measure Scope 3 emissions by using Data Science & Technology


Net Zero, Carbon Neutral and Zero Emissions have become the buzzwordin corporate sustainability, and emission reduction, the need of the hour. In this race
to zero, businesses have a huge role to play in meeting the targets set at the Paris

“You can’t really develop a decent climate change strategy unless you’ve
looked at Scope 3. Scope 3 is so crucial to all forms of climate change activity.”

– Tom Cumberlege, Carbon Trust

scope 3 upstrem and downstream sources

Scope 3 Emissions: Challenges

the idea to reduce carbon footprint

1. Enormous and Elusive

Scope 3 emissions are typically the biggest part of a company’s carbon footprint and the hardest to measure. The supply chain is said to for more than 80% of greenhouse gas (GHG) emissions and more than 90% of the impact on air, land, water, biodiversity, and geological resources.

A McKinsey Report found out that a company’s supply chain creates far greater social and environmental costs than its own operations. Mars, for example, has estimated that a whopping 86% of its emissions are Scope 3. Marks & Spencers found out that their supply chain accounted for 97% of their emissions.

Complicated data collection

2. Complicated Data Collection Process

However, measuring and reducing emissions can be tricky and complex especially when supply chains are concerned. Since Scope 3 involves a large set of stakeholders across processes, data collection can be a daunting task, especially for big organisations. Often, a lack of personnel resources and technical know-how hinders companies with their analysis and management of scope 3 emissions. The more complex the organisational structure is, the more challenging the data collection and calculation of GHG emissions becomes.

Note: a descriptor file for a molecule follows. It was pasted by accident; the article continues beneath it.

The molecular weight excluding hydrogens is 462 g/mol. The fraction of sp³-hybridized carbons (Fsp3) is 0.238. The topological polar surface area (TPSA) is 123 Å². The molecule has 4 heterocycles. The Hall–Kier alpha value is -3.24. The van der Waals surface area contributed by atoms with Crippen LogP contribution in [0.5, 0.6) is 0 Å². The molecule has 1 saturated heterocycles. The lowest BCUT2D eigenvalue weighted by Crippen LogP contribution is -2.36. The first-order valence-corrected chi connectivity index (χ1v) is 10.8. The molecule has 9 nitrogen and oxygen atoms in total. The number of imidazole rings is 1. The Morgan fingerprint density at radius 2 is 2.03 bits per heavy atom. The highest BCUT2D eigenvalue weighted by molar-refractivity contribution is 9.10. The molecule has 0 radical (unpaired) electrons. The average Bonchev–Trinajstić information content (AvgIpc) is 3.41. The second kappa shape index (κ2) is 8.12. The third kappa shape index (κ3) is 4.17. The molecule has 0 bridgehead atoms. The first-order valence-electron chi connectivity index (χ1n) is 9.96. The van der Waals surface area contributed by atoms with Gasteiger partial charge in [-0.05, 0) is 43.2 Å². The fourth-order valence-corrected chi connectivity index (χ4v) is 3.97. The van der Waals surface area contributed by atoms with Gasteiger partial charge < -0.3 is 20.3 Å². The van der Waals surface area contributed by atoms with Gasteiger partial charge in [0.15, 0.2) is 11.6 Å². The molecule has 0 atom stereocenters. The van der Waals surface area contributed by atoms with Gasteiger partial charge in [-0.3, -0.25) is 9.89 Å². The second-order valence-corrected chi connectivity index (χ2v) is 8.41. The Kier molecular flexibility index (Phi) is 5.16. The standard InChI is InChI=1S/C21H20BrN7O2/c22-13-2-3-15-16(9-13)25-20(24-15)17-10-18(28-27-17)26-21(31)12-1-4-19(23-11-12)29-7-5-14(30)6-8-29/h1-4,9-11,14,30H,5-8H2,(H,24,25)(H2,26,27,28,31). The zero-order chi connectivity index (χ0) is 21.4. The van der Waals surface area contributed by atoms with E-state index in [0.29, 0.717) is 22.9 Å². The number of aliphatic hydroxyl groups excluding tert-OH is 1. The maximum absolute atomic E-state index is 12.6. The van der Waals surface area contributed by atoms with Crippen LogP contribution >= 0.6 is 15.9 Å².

Lack of transparency value chain

3. Lack of Transparency

The lack of transparency regarding the relevance of scope 3 emissions is another major challenge for many companies. To achieve an accurate reporting of Scope 3 data, the entire value chain needs to be mapped out and that can be a very challenging task, especially for companies who work with a multitude of stakeholders.

Lack of cooperation

4. Lack of Stakeholder Cooperation

Since a successful management of scope 3 always requires a certain extent of collaboration with third parties like suppliers, employees, lessors/lessees or customers, a lack of cooperation along the value chain hinders companies from successfully managing scope 3 emissions. Therefore, collaborating with other actors in the supply chain is critical if we want to successfully address the Scope 3 emissions.

Significance of measuring Scope 3 emissions

There are a number of benefits associated with measuring Scope 3 emissions. By
measuring Scope 3 emissions, organisations can:

  • Emission hotspots illustration

    Assess where emission hotspots are in their supply chain

  • Identify energy and resource risks

    Identify energy and resource risks across their supply chain

  • Sustainable building and tree icon

    Find out which suppliers are leading and lagging in their sustainability performance

  • Cost reduction opportunities illustration

    Find key cost reduction opportunities

  • Areas to increase energy efficiency

    Identify areas to increase energy efficiency

  • sustainability initiatives icon

    Help their suppliers bring their sustainability initiatives up to an acceptable standard

  • Improve the sustainability illustration

    Improve the overall sustainability rating of their products and services

How to measure and reduce Scope 3 emissions

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Measure transparently and digitally:

A key requisite in measuring Scope 3 is a detailed knowledge of the emission hotspots in the supply chain. The further down the supply chain the hotspots lie, the more difficult it becomes for the company to engage in cooperation. Snowkap helps companies calculate the company’s carbon emissions across Scope 3 in a scalable and cost effective way. The GHG measurement is done in a systemised and central digital platform. Snowkap also measures the footprint of all the suppliers in the value chain through an extensive ESG assessment.Stakeholders receive detailed insights on hotspots via comprehensive online dashboards, including carbon reports of each supplier.

Analyse your data

Analyse your data:

Once you have the data in hand, you can assess which areas need significantly more intervention than others- where does most of your GHG concentration lie? Is it raw material production, energy consumption, or waste management? The impactful changes start at this stage. While many companies do a great job of measuring the GHG emissions, very few guide you through the entire process. Snowkap not only helps to measure the data but provides actionable insights and reduction ideas based on the data derived. It guides you on what steps can be taken at each level to make a positive change in the organisation.